By your friends shall ye be known, as they say. It's therefore relatively easy to assess the moral compass that guides Warren Bradley, Lib Dem leader of Liverpool City Council. At a time when the corrosive corruption of the Westminster village is laid bare every morning, it's heartening to know that shameless politicking can be found on Dale Street. How else to explain Councillor Bradley paving the way for discredited councillor Steve Hurst's return to public life ( )?
David Bartlett observes:
"[Hurst] will replace Cllr Jan Clein on the passenger transport authority, meaning there will no longer be any women on the board at Merseytravel."
Not content with embracing an individual found guilty of breaking election law, it seems that Bradley is also happy to pay lip service to gender equality whilst acting in the opposite manner.
Hurst will trouser £5,675 per annum in his new post. Bradley is of the opinion that Hurst "should be allowed to move on."
Just in case you've forgotten the outline of Hurst's case, Bartlett recaps:
"In April, Cllr Hurst, who represents Wavertree, was condemned by a judge for dirty tactics of the worst kind after failing to have his conviction [for breaking election law] overturned.
"He was convicted in December last year of delivering a leaflet entitled Walton Scab, attacking Belle Vale Labour councillor Pauline Walton and her firefighter husband in the May 2007 council elections.
"Masquerading as a leaflet from The United Socialist Party, the pink flyer accused Mr Walton of crossing a Fire Brigades Union picket line."
Hurst also charmingly claimed that Mrs Walton was using council taxpayers' money to learn to pole dance. Classy guy, eh?
So what does Bradley say to justify his actions?
"The [Lib Dem] group voted for him through a democratic process. I have got confidence in Steve doing the job.
"He has been tried by the court and accepted what the court has found. That doesn't mean he has accepted any guilt.
"He wants to move on."
Before we let Councillor Hurst "move on", there is a striking contradiction in that statement. If he accepts the court's decision, how can he possibly continue to deny any culpability over thiis tawdry matter?
Explain that, Warren, if you don't mind. Given your statement, it's worth recalling the words of Judge Mark Brown when Hurst had been found guilty ( ): "This sort of conduct brings considerable discredit on his party and on local politics in general. This was dirty politics of the worst kind."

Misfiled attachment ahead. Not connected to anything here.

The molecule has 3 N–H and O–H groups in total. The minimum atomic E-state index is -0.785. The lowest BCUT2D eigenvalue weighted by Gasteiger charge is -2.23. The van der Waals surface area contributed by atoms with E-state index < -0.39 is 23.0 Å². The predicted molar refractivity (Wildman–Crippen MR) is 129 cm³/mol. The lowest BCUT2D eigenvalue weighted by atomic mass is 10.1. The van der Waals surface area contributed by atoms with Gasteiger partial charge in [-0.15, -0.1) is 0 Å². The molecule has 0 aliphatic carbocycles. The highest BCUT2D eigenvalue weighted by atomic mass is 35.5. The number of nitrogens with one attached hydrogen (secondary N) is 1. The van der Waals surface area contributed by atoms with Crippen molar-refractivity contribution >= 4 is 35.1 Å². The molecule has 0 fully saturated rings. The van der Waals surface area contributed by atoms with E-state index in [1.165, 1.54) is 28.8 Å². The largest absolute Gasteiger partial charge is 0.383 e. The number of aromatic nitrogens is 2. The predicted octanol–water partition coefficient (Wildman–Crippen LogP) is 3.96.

At the time I noted:
"Let that be Councillor Hurst's epitaph."
Clearly, it wasn't.

Saturday, May 23, 2009

Credit Where It's Due

While the Daily Telegraph continues to shine an unforgiving light on the corruption of many, though not all, MPs, it should be remembered that the campaign to inject transparency into the subject of expenses has been waged for some time now by relatively unsung heroes & heroines.
I'm loath to subscribe to the "one individual waged against the system" cliche, it's a bit too Hollywood for my liking [the movie State of Play, featuring Russell Crowe & Ben Affleck, , fell into that trap].
Be that as it may, it's worth highlighting the work of freelance journalist & Freedom of Information campaigner Heather Brooke ( ).
In a Guardian profile over a year ago ( ) Patrick Barkham mentioned that her parents came from Merseyside, even though Heather hails from the US & has dual nationality. She was a journalist in Washington State, an experience which was to prove instructive: "Under US law, she was allowed to delve into politicians' expense claims: airline tickets, room service, everything. 'If they'd ordered some porn films I would have seen that, but there weren't any,' she says. 'I looked through all these receipts and found absolutely nothing. No scandal. It taught me that the only way to keep politicians honest was transparency.' "
In a striking portent of recent events, Barkham noted:
"Brooke originally asked for all 646 MPs' expenses, but the Commons claimed that would be too costly. 'This is just the whole ridiculous economics of their thinking -- they think it is too expensive to account to the public how MPs claim the public's money,' she says."
Given the revelations about Douglas Hogg's moat & Peter Viggers' duck house, the following passage from the Guardian piece totally vindicates her work, despite Barkham's clearly sceptical tone:
"She describes MPs as 'lords of the manor' to whom 'we're all supposed to doff our cap and say thank-you'. This seems a peculiarly American view of British politics. Transparency in the US doesn't produce perfect government. 'Perfection only happens when you're dead,' she says. 'You can only strive to make things better. There are problems in America, but it's not because of transparency. It's in spite of it.' "
Take a bow, Heather.

Friday, May 22, 2009

Ellman's Expenses

We really are living in strange times when the Daily Telegraph, of all papers, can hold the sword of Damocles over every MP on a daily basis. It's rumoured (& not denied by the Telegraph) that the paper paid £150,000 for the deadly disc of information. Given the dramatic increase in the Telegraph's circulation over the last fortnight, it's clearly money well spent.
Thus far, there's no more news about local MPs. Wayne posted about Liverpool Riverside's Louise Ellman earlier ( ).
In one of those striking instances of coincidence, today's Oldham Echo carries a characteristically slight piece, stating that Ellman has published her Westminster receipts ( ).